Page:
Two teams of scientists on Wednesday unveiled a new generation of programmable molecular machines that can seamlessly repair tiny but deadly errors in the genetic coding of living organisms.
Taken together, the technologies expand the reach and precision of gene-editing, and open a path to fixing mutations that cause genetic blindness, sickle-cell anaemia, cystic fibrosis, and thousands of other debilitating diseases.
One approach, called base editing, performs "chemical surgery" directly on DNA, permanently altering faulty segments without cutting into the genome's ladder-like structure.
The second technique corrects errors in another type of genetic material called RNA, where anomalies can also ruin health or lead to death.
The tools -- along with experiments on diseased human cells to show that they work -- were described in studies simultaneously published in the journals Nature and Science.
"A tremendous amount of work is still needed before these molecular machines can be used to treat human disease in patients," said Harvard University's David Liu, who led the base editing teams.
"But having a machine is an important starting point," he said ahead of publication.
DNA provides individual cells with detailed instructions on how to perform their specialised task.
The four chemical building blocks of DNA, called bases, are represented by the letters A, T, G and C, and always strung together in pairs -- "A" with "T", and "G" with "C".
Tricking the cell
"Each of us carries two sets of three billion base pairs of DNA in almost all our cells, one from Mom and one from Dad," said Liu.
All it takes is one pair in the wrong place -- a genetic mutation -- for things to go horribly wrong.
Another gene-editing tool already in wide use called CRISPR-cas9 cuts the DNA strand, typically to insert or delete a DNA base pair.
But Liu's editing technique makes changes without breaking the DNA's spiralling chain.
"CRISPR-cas9 is like molecular scissors, while base editors are like pencils," Liu explained, insisting that each was suited to different uses.
In a breakthrough last year, Liu's team showed how to swap a C-G for a T-A base pair.
Laboratories around the world successfully used the technique to fix so-called "point mutations" in organisms ranging from bacteria and corn to mice and human embryos.
But only about 15 percent of point mutations in humans known to be linked with disease can be fixed this way.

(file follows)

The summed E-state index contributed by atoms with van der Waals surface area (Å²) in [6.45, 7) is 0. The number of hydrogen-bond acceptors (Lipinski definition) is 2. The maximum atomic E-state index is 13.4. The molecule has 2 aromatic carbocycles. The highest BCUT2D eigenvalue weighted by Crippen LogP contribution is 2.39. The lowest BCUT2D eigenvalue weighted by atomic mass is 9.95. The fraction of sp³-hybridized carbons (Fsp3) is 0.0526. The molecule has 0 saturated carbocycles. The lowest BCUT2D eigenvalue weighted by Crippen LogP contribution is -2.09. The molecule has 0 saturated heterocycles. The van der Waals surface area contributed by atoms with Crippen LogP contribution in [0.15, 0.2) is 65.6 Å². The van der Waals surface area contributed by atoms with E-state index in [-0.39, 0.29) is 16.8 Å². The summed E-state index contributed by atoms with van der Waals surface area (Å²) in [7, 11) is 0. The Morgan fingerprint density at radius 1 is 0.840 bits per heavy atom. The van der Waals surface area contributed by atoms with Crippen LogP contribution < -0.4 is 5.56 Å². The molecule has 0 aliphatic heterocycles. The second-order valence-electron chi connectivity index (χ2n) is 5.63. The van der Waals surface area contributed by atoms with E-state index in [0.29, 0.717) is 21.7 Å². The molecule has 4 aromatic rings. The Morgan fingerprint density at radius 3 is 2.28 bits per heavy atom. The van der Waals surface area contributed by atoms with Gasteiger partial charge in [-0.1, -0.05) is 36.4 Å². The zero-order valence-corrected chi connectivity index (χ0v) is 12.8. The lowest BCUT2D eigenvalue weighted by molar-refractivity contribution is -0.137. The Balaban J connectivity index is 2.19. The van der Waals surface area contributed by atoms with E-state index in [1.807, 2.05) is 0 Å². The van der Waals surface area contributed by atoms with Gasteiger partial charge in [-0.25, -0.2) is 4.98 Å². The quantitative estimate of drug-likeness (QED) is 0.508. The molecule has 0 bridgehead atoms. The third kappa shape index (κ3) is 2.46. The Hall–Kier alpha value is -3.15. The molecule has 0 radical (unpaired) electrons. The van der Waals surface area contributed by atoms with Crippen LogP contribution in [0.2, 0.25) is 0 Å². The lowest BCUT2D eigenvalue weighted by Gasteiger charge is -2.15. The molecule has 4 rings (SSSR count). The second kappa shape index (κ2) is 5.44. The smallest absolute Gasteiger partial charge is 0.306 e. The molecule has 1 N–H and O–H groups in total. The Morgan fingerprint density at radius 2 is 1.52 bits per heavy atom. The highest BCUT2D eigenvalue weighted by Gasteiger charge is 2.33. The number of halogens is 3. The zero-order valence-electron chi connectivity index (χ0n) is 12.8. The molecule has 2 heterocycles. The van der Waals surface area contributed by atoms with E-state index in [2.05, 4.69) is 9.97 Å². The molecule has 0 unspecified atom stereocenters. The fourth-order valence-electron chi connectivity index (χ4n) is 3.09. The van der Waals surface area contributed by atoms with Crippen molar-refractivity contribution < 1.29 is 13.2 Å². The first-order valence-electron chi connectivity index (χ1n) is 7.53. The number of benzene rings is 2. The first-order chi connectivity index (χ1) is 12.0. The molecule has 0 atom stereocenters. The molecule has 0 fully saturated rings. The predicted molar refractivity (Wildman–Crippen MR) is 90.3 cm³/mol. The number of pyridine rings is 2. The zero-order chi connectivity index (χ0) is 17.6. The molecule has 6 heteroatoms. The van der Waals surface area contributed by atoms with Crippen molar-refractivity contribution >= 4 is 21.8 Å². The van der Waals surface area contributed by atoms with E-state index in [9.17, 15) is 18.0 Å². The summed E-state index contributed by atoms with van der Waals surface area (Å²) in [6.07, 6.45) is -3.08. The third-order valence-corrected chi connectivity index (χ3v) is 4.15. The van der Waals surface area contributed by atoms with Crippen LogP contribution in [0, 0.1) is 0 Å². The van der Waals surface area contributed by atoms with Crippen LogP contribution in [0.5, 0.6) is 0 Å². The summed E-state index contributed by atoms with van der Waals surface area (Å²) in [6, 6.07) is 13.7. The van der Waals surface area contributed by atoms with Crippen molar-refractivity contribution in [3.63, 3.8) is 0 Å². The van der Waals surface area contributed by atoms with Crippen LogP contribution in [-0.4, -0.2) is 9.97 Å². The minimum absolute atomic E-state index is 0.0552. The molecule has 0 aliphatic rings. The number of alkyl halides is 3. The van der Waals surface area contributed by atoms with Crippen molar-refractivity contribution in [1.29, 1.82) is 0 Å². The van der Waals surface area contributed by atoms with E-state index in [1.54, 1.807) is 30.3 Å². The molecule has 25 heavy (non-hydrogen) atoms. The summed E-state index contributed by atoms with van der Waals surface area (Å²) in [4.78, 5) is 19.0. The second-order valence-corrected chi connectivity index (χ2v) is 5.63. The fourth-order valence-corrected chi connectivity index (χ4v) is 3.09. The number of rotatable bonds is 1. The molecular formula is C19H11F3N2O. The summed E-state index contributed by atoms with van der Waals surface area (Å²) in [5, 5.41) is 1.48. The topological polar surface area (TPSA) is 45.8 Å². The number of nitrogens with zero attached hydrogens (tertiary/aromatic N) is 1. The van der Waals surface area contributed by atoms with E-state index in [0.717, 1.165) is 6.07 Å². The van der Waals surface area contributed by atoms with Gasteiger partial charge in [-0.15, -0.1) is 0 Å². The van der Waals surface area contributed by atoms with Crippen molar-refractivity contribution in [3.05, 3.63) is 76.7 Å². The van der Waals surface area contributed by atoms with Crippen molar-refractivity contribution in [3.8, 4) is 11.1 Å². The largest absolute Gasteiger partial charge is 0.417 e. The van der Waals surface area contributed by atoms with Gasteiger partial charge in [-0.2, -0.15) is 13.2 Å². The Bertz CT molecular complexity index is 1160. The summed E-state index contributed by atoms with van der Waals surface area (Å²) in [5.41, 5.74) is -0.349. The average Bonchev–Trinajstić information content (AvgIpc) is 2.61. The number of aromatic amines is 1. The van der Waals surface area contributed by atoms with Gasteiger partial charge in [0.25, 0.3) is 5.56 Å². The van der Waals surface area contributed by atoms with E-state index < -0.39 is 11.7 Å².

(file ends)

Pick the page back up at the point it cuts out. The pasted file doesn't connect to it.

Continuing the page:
The new tool -- dubbed "ABE" for Adenine Base Editor -- cleverly coaxes an A-T base pair into a G-C base pair, repairing "a class of mutation that accounts for about half of the 32,000 known pathogenic point mutations in humans", Liu said.
Because no enzyme exists in Nature that will turn an "A" base into a "C" -- the key step in the "repeal and replace" manoeuver -- the scientists had to create one, a feat they had never attempted.
Not only did the procedure have a much higher success rate than other gene-editing techniques, there were virtually no side-effects, such as unwanted DNA duplications or deletions.
To prove its therapeutic potential, the scientists in the lab isolated a cell from a patient suffering from hereditary haemochromatosis (HHC), a crippling disease caused by excessive iron buildup and treated by bleeding patients.
ABE permanently corrected the mutation, showing -- in principle -- how it might one day work.
Scientists not involved in the research hailed its potential.
"The ability to now directly alter all four base-pairs with such specificity adds more ammunition to the genome editing artillery," said Helen O'Neill, programme director for Reproductive Science and Women's Health at University College London.
"It will be incredibly powerful in the research of diseases and future restoration of disease-causing mutations."
In the Science study, a team led by Feng Zhang at MIT -- who pioneered the use of CRISPR-cas9 -- described a new system for pinpoint changes in RNA.
Unlike base editing, the changes are not permanent, which in some cases may be an advantage.